Documents from the latest meeting of the Welsh Government’s own medicines appraisal body, the All Wales Medicines Strategy Group, have revealed concerns about Welsh patients losing out due to Labour’s refusal to set up a Cancer Drugs Fund.
The Welsh Labour Government has denied the existence of a postcode lottery in access to cancer medicines, but senior clinicians have discussed the implications for the Welsh NHS of England’s Cancer Drugs Fund.
Welsh Conservatives have consistently campaigned for a similar fund to that set up by the Conservative-led Coalition in England to give Welsh cancer patients equal access to life-extending treatments.
The Rarer Cancers Foundation has previously identified 24 medicines which are readily available to patients in England through the Cancer Drugs Fund, but denied to patients in Wales.
The minutes of the AWMSG meeting in November 2013, which have become publicly available in recent days, note that the Chair of the Group, Prof Philip Routledge, ‘reiterated the urgency to immediately address equity issues specifically relating to medicines on the ECDF (English Cancer Drugs Fund)’.
An analysis by the Rarer Cancers Foundation in August found that cancer patients in Wales were four times less likely to receive newer cancer medicines than their counterparts in England.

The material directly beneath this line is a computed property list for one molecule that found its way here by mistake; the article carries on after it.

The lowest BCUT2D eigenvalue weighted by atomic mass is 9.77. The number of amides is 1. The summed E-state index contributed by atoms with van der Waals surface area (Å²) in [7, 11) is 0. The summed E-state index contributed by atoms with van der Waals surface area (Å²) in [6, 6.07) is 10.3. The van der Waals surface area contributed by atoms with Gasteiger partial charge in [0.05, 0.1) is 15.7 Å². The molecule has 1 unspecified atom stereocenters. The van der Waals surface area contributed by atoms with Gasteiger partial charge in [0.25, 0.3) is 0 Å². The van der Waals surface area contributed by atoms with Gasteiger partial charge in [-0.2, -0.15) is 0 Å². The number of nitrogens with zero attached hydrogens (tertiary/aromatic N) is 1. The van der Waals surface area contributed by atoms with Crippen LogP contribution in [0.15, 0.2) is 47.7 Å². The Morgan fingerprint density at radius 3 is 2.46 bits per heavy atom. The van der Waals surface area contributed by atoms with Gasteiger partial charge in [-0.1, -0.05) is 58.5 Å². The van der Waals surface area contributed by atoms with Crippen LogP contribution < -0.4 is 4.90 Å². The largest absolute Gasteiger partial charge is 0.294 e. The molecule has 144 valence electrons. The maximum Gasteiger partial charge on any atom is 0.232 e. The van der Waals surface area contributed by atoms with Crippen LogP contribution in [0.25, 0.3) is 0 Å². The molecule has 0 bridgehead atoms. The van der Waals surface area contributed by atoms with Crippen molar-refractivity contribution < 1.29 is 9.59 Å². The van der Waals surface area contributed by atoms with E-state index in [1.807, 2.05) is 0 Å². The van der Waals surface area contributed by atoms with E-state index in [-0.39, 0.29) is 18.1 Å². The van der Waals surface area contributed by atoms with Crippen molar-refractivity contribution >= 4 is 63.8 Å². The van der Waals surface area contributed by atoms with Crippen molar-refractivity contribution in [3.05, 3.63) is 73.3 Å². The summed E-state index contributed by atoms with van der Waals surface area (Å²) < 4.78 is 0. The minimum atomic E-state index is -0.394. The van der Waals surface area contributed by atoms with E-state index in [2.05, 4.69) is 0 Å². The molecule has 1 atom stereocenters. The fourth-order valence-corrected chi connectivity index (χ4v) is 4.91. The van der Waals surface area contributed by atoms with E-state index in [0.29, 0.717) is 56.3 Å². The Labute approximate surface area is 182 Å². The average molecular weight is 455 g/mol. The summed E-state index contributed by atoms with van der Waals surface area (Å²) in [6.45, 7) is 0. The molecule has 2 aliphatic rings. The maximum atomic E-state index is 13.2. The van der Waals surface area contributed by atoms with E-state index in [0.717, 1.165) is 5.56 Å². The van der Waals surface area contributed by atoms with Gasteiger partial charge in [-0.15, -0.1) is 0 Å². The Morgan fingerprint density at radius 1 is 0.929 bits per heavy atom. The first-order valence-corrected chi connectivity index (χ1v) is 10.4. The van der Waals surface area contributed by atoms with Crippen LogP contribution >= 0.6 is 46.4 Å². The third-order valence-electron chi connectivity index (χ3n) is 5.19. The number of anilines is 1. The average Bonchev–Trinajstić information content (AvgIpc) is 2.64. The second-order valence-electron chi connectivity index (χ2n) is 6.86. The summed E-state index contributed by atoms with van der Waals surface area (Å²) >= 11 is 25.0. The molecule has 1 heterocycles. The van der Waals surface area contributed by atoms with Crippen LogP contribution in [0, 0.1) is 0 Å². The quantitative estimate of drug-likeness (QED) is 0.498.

Darren Millar AM, Shadow Minister for Health, said, "Labour Ministers can no longer deny the existence of a postcode lottery in access to life-extending cancer medicines.
"Labour Ministers have refused to set up a Cancer Drugs Fund and ignored the distress caused to Welsh patients by being denied vital medicines.
"These documents show there is concern at the highest levels in the Welsh NHS about the implications for Welsh cancer patients of Labour’s refusal to establish a fund.
"It is grossly unfair that as many as 24 potentially life-extending treatments are regularly being denied to Welsh patients even though they are now routinely available across the border.
"While Labour’s legacy of record-breaking cuts to the Welsh NHS has placed considerable pressure on resources and staff, evidence shows that a Cancer Treatments Fund could cost as little as £5million a year.
"Labour Ministers should ditch their pride in refusing to follow the UK Government’s lead and put patients first by addressing the chronic lottery in access to lifesaving cancer treatment."